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  Shelby Leith   May 16, 2017   Illness, Disease 0 Comments

Hand, foot and mouth disease

With the rising incidence of this disease in Louisiana and Arkansas, Velocity Care gives you the information you need to keep your family healthy.

Hand, foot and mouth disease is spreading throughout Louisiana and Arkansas.

What is hand, foot and mouth disease?

Hand, foot and mouth disease (HFMD) was once extremely rare in North America, with most cases occurring in Asia and Africa. A strain of this disease, however, has become quite common in the United States, with recent outbreaks occurring in the South. HFMD is contagious and usually affects children under the age of 5. A group of viruses from the enterovirus family causes HFMD, and it’s easily spread from person to person. You can transmit it by sneezing, coughing or through infected feces. It usually takes up to a week for the symptoms to appear after exposure to the virus, and they will last for about a week. Although uncomfortable, this illness is not serious and complications are unlikely.

What are the symptoms of this disease?

The most common symptoms for hand, foot and mouth disease are the following:

  • Lethargy, malaise and exhaustion for the initial three to six days.
  • Fever.
  • Loss of appetite.
  • Sore throat.
  • Skin rash.
  • Painful sores or blisters that form on the hands, feet, legs, inside or around the mouth area or in the buttocks.

What are my treatment options?

Currently there is no vaccine available for this condition, and because it’s a virus, there is no cure. HFMD will clear up on its own after a week. Your urgent care doctor should be able to diagnose this condition based on the symptoms present and will usually recommend acetaminophen or ibuprofen to help keep the fever down. Your doctor may also prescribe a topical preparation to help with the discomfort caused by the blisters. It’s important to give your child a bland, easily swallowed diet if sores are present in the mouth. Any acidic or spicy foods can make eating painful. Cool fluids and popsicles help soothe the mouth and throat and will keep your child from becoming dehydrated.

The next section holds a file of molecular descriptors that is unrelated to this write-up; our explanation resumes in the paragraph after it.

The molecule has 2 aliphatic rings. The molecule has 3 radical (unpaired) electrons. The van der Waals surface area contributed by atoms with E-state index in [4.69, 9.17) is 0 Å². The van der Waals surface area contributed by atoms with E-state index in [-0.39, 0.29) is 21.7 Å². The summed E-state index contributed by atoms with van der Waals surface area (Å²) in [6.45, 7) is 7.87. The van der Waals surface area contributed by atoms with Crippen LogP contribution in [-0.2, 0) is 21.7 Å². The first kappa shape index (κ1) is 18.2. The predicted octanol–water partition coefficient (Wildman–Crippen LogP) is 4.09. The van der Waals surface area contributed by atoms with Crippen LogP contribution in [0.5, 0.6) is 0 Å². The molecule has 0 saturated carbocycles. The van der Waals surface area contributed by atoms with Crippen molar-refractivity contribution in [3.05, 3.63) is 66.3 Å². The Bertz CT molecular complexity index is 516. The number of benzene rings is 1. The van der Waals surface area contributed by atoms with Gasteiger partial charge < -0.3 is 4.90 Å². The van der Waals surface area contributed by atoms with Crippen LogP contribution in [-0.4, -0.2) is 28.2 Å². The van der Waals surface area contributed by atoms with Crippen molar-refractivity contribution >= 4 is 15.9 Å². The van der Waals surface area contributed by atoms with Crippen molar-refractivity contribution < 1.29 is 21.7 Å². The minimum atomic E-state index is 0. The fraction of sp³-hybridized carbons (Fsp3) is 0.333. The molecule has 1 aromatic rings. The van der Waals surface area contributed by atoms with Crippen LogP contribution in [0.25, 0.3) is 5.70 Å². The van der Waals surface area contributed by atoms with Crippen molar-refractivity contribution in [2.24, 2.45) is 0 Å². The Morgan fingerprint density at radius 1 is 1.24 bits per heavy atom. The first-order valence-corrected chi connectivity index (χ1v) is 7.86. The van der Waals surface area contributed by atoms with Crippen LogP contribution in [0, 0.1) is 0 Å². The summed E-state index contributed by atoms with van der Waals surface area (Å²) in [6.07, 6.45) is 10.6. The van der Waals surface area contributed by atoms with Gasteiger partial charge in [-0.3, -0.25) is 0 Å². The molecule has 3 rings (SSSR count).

It’s important to follow good hygiene practices and wash your hands often, especially after going to the washroom or changing a diaper to ensure you don’t spread the virus to others. Your child should also stay home from school or daycare until your doctor has said it’s safe to return.


If you or a loved one is feeling unwell, Velocity Care Urgent Treatment Center is here to care for you. We offer a wide variety of services for all your health care needs and will have you feeling back to your old self in no time. Our walk-in clinics in the Little Rock, Shreveport and Natchitoches areas offer fast, efficient service with little to no wait time. We know how important the health of your family is to you and we take pride in providing the highest standard of care.

Medicine that should be in your medicine cabinet

Photo credit: 123RF Stock Photo

Medical disclaimer

This site offers medical, health, fitness and nutritional information and is designed for educational purposes only. General information found on this website is not intended to diagnose any medical condition or to replace your health care professional.  If reading after hours, one option for treatment is to seek an urgent care or  walk-in clinic for medical advice. 

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